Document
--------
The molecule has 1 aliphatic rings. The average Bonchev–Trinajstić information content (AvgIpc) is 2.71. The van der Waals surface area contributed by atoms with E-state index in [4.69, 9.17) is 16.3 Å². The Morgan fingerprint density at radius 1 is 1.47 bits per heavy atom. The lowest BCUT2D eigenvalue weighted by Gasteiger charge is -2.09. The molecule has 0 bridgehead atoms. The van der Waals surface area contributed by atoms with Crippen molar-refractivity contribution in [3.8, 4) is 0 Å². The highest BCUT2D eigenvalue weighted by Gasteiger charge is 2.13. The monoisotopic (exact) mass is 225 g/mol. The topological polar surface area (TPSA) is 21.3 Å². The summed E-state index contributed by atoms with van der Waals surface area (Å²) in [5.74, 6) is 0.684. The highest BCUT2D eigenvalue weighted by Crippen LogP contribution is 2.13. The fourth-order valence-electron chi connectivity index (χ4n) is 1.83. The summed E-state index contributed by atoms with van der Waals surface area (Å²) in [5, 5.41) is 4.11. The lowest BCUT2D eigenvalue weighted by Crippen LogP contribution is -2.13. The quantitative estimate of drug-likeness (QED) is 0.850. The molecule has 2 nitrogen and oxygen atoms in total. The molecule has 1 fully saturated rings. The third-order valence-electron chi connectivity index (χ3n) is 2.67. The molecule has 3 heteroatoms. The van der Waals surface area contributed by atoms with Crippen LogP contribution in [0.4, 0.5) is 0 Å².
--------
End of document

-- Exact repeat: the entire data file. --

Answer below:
The molecule has 1 aliphatic rings. The average Bonchev–Trinajstić information content (AvgIpc) is 2.71. The van der Waals surface area contributed by atoms with E-state index in [4.69, 9.17) is 16.3 Å². The Morgan fingerprint density at radius 1 is 1.47 bits per heavy atom. The lowest BCUT2D eigenvalue weighted by Gasteiger charge is -2.09. The molecule has 0 bridgehead atoms. The van der Waals surface area contributed by atoms with Crippen molar-refractivity contribution in [3.8, 4) is 0 Å². The highest BCUT2D eigenvalue weighted by Gasteiger charge is 2.13. The monoisotopic (exact) mass is 225 g/mol. The topological polar surface area (TPSA) is 21.3 Å². The summed E-state index contributed by atoms with van der Waals surface area (Å²) in [5.74, 6) is 0.684. The highest BCUT2D eigenvalue weighted by Crippen LogP contribution is 2.13. The fourth-order valence-electron chi connectivity index (χ4n) is 1.83. The summed E-state index contributed by atoms with van der Waals surface area (Å²) in [5, 5.41) is 4.11. The lowest BCUT2D eigenvalue weighted by Crippen LogP contribution is -2.13. The quantitative estimate of drug-likeness (QED) is 0.850. The molecule has 2 nitrogen and oxygen atoms in total. The molecule has 1 fully saturated rings. The third-order valence-electron chi connectivity index (χ3n) is 2.67. The molecule has 3 heteroatoms. The van der Waals surface area contributed by atoms with Crippen LogP contribution in [0.4, 0.5) is 0 Å².